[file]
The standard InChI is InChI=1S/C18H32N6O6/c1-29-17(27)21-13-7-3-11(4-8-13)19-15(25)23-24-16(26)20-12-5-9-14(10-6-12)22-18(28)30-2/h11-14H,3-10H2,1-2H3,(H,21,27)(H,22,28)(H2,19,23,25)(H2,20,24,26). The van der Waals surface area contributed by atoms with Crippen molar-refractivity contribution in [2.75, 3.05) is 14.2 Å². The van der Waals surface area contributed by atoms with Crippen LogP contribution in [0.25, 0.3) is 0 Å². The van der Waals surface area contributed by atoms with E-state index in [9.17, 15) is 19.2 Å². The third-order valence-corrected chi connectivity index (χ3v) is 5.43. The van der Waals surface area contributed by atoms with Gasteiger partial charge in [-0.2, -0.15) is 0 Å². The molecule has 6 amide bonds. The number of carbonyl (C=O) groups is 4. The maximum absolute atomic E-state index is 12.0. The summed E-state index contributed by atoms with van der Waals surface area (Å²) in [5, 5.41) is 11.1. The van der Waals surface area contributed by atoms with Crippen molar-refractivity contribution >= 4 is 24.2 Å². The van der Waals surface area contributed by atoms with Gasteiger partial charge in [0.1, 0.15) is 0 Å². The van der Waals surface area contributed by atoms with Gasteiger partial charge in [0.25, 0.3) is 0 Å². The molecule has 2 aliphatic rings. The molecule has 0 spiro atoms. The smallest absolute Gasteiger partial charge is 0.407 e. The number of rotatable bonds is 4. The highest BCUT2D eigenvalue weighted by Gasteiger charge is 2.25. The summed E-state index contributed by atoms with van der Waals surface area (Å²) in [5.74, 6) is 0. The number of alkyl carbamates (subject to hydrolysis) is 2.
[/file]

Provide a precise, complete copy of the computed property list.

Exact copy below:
The standard InChI is InChI=1S/C18H32N6O6/c1-29-17(27)21-13-7-3-11(4-8-13)19-15(25)23-24-16(26)20-12-5-9-14(10-6-12)22-18(28)30-2/h11-14H,3-10H2,1-2H3,(H,21,27)(H,22,28)(H2,19,23,25)(H2,20,24,26). The van der Waals surface area contributed by atoms with Crippen molar-refractivity contribution in [2.75, 3.05) is 14.2 Å². The van der Waals surface area contributed by atoms with Crippen LogP contribution in [0.25, 0.3) is 0 Å². The van der Waals surface area contributed by atoms with E-state index in [9.17, 15) is 19.2 Å². The third-order valence-corrected chi connectivity index (χ3v) is 5.43. The van der Waals surface area contributed by atoms with Gasteiger partial charge in [-0.2, -0.15) is 0 Å². The molecule has 6 amide bonds. The number of carbonyl (C=O) groups is 4. The maximum absolute atomic E-state index is 12.0. The summed E-state index contributed by atoms with van der Waals surface area (Å²) in [5, 5.41) is 11.1. The van der Waals surface area contributed by atoms with Crippen molar-refractivity contribution >= 4 is 24.2 Å². The van der Waals surface area contributed by atoms with Gasteiger partial charge in [0.1, 0.15) is 0 Å². The van der Waals surface area contributed by atoms with Gasteiger partial charge in [0.25, 0.3) is 0 Å². The molecule has 2 aliphatic rings. The molecule has 0 spiro atoms. The smallest absolute Gasteiger partial charge is 0.407 e. The number of rotatable bonds is 4. The highest BCUT2D eigenvalue weighted by Gasteiger charge is 2.25. The summed E-state index contributed by atoms with van der Waals surface area (Å²) in [5.74, 6) is 0. The number of alkyl carbamates (subject to hydrolysis) is 2.